Tour France with French Wine Explorers
Just one month ago, in an article titled "Budget Vintage Tracking," I talked about the enjoyment of comparing the same wine year after year, examining the subtle (and sometimes not-so-subtle) differences that climate and other variables make in the wine.
One of the wines I used in illustration was Monte Antico Toscano Rosso, a Sangiovese-based wine made in the "typical" style of the Italian region that's best known for Chianti. In that issue, which is archived at
I compared the 1999 and 1997 vintages, noting that the '99 was fruity but a bit thin, while the 1997 had been more full-bodied but with noticeable oak.
Coincidentally, the 2000 vintage finally turned up locally, just weeks after this report, so I grabbed a bottle for tasting while the 1999 was still fresh in memory. For today's quick report, I thought you might enjoy an update on this usually reliable value.
ADMIN NOTE: We're taking a short break, my first vacation getaway in a while, so there'll be no Wine Advisor on Friday, and Monday's edition may arrive in your mailbox just a bit late. Then we'll be back on regular schedule for the rest of next week.Monte Antico 2000 Toscano ($9.99)
Very dark ruby, almost black, with purple glints against the light. Black-cherry aroma, characteristic of Sangiovese, adds a distinct note of caramel. Full and ripe in flavor, fruit and lemony acidity in balance make this a fine food wine, as a Tuscan red ought to be. U.S. importer: Empson (U.S.A.) Inc., Alexandria, Va. (Dec. 3, 2002)
FOOD MATCH: Chianti and similar Sangiovese-based Tuscan reds particularly shine with tomato-sauced pasta, but the combination of ripe fruit and zippy acidity makes them a match with a wide variety of fare, including our choice, a risotto verde with chopped fresh spinach.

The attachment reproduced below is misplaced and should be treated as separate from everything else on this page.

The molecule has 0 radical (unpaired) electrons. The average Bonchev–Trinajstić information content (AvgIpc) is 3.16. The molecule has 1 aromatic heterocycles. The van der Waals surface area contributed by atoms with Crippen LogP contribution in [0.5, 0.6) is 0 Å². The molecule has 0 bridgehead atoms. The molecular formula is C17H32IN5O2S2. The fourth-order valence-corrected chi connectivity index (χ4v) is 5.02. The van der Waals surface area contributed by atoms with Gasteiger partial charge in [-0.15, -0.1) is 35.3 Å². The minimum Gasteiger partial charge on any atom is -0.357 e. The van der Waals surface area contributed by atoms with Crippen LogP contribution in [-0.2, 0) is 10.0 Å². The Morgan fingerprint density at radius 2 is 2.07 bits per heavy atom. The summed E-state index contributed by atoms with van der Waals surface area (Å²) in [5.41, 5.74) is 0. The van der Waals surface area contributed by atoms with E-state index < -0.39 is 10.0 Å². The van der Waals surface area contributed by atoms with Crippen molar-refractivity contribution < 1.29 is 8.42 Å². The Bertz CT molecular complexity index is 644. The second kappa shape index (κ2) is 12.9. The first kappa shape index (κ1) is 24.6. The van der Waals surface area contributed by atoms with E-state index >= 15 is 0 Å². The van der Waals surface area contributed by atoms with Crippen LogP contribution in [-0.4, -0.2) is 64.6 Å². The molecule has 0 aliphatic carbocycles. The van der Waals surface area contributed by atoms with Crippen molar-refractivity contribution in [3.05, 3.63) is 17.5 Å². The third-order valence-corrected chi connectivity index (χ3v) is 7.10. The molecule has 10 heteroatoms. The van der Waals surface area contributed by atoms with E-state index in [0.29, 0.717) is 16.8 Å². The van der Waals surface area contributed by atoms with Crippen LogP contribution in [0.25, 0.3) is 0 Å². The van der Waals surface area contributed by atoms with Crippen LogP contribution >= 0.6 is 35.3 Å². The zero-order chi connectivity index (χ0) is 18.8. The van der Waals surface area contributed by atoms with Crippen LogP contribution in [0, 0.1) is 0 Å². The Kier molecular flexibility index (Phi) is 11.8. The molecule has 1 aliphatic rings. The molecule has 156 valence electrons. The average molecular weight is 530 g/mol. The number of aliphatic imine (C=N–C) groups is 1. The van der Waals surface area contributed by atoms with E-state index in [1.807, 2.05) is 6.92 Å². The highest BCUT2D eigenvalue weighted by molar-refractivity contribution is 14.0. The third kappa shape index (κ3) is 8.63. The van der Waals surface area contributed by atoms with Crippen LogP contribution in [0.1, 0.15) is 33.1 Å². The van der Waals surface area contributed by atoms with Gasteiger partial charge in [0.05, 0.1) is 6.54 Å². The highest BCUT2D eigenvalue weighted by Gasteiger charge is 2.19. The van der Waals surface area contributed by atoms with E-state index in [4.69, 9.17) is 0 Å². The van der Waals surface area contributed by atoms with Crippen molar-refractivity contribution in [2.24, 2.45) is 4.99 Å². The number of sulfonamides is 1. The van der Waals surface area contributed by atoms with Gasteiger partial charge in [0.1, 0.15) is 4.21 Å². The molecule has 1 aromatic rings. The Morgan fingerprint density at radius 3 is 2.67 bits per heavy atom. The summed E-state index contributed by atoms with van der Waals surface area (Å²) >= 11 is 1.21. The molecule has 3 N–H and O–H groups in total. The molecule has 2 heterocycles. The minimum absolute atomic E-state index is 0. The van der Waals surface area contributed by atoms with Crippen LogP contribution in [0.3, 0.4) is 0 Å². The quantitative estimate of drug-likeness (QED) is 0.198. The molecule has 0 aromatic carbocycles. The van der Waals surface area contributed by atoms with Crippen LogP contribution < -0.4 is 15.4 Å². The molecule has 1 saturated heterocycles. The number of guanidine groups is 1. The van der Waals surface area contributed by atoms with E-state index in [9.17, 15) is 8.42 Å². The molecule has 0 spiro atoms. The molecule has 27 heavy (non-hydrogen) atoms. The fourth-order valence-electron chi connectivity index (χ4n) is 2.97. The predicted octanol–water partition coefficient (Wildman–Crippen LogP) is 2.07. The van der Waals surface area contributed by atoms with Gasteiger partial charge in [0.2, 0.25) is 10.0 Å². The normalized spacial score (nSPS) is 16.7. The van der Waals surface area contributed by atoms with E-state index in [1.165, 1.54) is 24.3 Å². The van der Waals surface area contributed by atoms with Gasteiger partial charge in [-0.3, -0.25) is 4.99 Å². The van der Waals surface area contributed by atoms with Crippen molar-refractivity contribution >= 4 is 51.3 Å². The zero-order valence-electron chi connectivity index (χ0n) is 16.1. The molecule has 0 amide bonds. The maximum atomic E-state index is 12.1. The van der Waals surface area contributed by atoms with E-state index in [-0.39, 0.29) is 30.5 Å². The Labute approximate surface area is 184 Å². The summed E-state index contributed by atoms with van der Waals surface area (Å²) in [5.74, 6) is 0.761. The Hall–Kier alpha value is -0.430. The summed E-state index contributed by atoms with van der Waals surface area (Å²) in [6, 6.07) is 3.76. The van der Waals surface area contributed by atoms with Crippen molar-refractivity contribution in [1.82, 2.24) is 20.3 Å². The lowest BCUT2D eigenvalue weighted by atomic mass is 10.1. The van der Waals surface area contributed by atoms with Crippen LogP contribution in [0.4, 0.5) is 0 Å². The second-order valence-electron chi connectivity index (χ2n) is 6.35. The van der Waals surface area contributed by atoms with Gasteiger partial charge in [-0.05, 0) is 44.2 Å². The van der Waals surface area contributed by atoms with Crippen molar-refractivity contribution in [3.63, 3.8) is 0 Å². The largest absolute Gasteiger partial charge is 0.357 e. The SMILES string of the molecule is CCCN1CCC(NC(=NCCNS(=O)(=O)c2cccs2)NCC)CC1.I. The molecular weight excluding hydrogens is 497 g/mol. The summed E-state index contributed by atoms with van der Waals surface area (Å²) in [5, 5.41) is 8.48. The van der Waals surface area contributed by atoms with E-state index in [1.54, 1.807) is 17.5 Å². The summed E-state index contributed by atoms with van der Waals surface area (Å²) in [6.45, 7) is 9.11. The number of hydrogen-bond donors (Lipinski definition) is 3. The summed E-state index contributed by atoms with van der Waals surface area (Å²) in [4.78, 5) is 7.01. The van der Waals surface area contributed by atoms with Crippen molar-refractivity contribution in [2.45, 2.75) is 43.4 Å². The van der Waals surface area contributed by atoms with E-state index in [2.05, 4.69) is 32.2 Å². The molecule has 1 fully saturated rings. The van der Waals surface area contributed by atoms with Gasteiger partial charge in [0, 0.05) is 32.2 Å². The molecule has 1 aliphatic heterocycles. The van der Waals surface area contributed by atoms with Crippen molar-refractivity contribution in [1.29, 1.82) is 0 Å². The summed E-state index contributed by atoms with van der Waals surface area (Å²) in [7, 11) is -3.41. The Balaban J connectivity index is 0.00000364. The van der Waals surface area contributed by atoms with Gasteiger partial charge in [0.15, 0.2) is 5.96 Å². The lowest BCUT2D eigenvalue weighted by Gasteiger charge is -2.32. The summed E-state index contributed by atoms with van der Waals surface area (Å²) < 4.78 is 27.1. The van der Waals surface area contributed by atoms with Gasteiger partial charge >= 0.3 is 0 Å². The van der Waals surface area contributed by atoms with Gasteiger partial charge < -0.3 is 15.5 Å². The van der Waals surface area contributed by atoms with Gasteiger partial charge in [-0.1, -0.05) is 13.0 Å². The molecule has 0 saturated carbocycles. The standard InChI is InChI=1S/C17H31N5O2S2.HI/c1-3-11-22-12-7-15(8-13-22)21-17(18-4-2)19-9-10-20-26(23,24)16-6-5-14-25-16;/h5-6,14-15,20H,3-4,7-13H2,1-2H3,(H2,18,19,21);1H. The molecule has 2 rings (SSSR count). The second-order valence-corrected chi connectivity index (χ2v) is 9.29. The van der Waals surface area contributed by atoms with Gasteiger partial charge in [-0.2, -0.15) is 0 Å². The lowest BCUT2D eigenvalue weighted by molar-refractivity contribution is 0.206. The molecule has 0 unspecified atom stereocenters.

VALUE: As long as it holds at or under the $10 price point, Monte Antico is a reliable good buy.
WEB LINKS: The U.S. importer has a Monte Antico fact sheet at:
I'd like to take a moment today to remind you about our friends at French Wine Explorers. Lauriann Greene and Jean-Pierre Sollin, certified sommeliers who live in France, invite you to "learn about wine in a fun, relaxed atmosphere," with a year-round schedule of small-group tours as well as private wine tours that can be customized just for you.
You may recall that I joined them on a tour of the Southern Rhone and Provence last June, and I'll be participating in another French Wine Explorers tour, this time in Bordeaux, this coming May. Unfortunately this tour group is already full, but Jean-Pierre and Lauriann will lead another group to the same top Bordeaux properties next July 20-26, not to mention many other trips to the great wine regions of France.
For information about these and other tours, you're invited to visit the organization's Website,
or send E-mail to firstname.lastname@example.org for information and to sign up for their monthly newsletter.
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All the wine-tasting reports posted here are consumer-oriented. In order to maintain objectivity and avoid conflicts of interest, I purchase all the wines I rate at my own expense in retail stores and accept no samples, gifts or other gratuities from the wine industry.
Wednesday, Dec. 4, 2002
Copyright 2002 by Robin Garr. All rights reserved.